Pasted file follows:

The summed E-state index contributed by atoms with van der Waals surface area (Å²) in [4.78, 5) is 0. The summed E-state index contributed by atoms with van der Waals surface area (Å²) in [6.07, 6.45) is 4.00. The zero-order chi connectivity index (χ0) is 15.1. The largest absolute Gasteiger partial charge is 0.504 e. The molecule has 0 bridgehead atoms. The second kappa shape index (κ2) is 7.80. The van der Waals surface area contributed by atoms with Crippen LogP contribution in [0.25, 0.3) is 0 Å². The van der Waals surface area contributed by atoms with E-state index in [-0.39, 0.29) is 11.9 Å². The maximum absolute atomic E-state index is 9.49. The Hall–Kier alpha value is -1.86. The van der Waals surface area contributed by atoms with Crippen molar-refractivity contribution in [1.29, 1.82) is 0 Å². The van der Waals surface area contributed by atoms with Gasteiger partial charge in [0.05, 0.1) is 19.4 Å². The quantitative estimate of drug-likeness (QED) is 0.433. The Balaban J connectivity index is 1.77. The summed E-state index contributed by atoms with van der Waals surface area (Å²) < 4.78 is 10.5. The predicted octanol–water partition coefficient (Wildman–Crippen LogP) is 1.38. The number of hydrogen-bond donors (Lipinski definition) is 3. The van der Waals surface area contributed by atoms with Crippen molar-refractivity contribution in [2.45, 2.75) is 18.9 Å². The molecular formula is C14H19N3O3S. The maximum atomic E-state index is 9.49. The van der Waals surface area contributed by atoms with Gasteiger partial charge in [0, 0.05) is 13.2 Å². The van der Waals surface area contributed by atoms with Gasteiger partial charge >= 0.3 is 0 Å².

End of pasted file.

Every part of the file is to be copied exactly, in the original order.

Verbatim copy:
The summed E-state index contributed by atoms with van der Waals surface area (Å²) in [4.78, 5) is 0. The summed E-state index contributed by atoms with van der Waals surface area (Å²) in [6.07, 6.45) is 4.00. The zero-order chi connectivity index (χ0) is 15.1. The largest absolute Gasteiger partial charge is 0.504 e. The molecule has 0 bridgehead atoms. The second kappa shape index (κ2) is 7.80. The van der Waals surface area contributed by atoms with Crippen LogP contribution in [0.25, 0.3) is 0 Å². The van der Waals surface area contributed by atoms with E-state index in [-0.39, 0.29) is 11.9 Å². The maximum absolute atomic E-state index is 9.49. The Hall–Kier alpha value is -1.86. The van der Waals surface area contributed by atoms with Crippen molar-refractivity contribution in [1.29, 1.82) is 0 Å². The van der Waals surface area contributed by atoms with Gasteiger partial charge in [0.05, 0.1) is 19.4 Å². The quantitative estimate of drug-likeness (QED) is 0.433. The Balaban J connectivity index is 1.77. The summed E-state index contributed by atoms with van der Waals surface area (Å²) < 4.78 is 10.5. The predicted octanol–water partition coefficient (Wildman–Crippen LogP) is 1.38. The number of hydrogen-bond donors (Lipinski definition) is 3. The van der Waals surface area contributed by atoms with Crippen molar-refractivity contribution in [2.45, 2.75) is 18.9 Å². The molecular formula is C14H19N3O3S. The maximum atomic E-state index is 9.49. The van der Waals surface area contributed by atoms with Gasteiger partial charge in [0, 0.05) is 13.2 Å². The van der Waals surface area contributed by atoms with Gasteiger partial charge >= 0.3 is 0 Å².